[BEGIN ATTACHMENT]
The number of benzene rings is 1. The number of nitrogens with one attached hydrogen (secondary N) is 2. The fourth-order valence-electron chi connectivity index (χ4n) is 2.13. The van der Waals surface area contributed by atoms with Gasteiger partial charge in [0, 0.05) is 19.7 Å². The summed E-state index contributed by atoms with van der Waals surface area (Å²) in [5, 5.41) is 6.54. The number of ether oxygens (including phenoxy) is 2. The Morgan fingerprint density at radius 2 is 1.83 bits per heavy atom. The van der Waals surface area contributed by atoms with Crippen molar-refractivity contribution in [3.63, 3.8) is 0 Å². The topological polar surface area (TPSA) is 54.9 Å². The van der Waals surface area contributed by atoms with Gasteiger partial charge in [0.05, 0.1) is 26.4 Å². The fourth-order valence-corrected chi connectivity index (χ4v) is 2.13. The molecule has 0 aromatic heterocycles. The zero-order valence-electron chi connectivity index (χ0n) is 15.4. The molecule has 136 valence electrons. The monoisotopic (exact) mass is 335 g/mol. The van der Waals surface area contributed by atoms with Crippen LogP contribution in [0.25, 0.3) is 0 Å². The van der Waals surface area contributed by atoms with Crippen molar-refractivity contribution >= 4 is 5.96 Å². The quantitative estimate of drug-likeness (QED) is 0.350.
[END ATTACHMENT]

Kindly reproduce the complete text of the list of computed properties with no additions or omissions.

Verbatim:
The number of benzene rings is 1. The number of nitrogens with one attached hydrogen (secondary N) is 2. The fourth-order valence-electron chi connectivity index (χ4n) is 2.13. The van der Waals surface area contributed by atoms with Gasteiger partial charge in [0, 0.05) is 19.7 Å². The summed E-state index contributed by atoms with van der Waals surface area (Å²) in [5, 5.41) is 6.54. The number of ether oxygens (including phenoxy) is 2. The Morgan fingerprint density at radius 2 is 1.83 bits per heavy atom. The van der Waals surface area contributed by atoms with Crippen molar-refractivity contribution in [3.63, 3.8) is 0 Å². The topological polar surface area (TPSA) is 54.9 Å². The van der Waals surface area contributed by atoms with Gasteiger partial charge in [0.05, 0.1) is 26.4 Å². The fourth-order valence-corrected chi connectivity index (χ4v) is 2.13. The molecule has 0 aromatic heterocycles. The zero-order valence-electron chi connectivity index (χ0n) is 15.4. The molecule has 136 valence electrons. The monoisotopic (exact) mass is 335 g/mol. The van der Waals surface area contributed by atoms with Crippen LogP contribution in [0.25, 0.3) is 0 Å². The van der Waals surface area contributed by atoms with Crippen molar-refractivity contribution >= 4 is 5.96 Å². The quantitative estimate of drug-likeness (QED) is 0.350.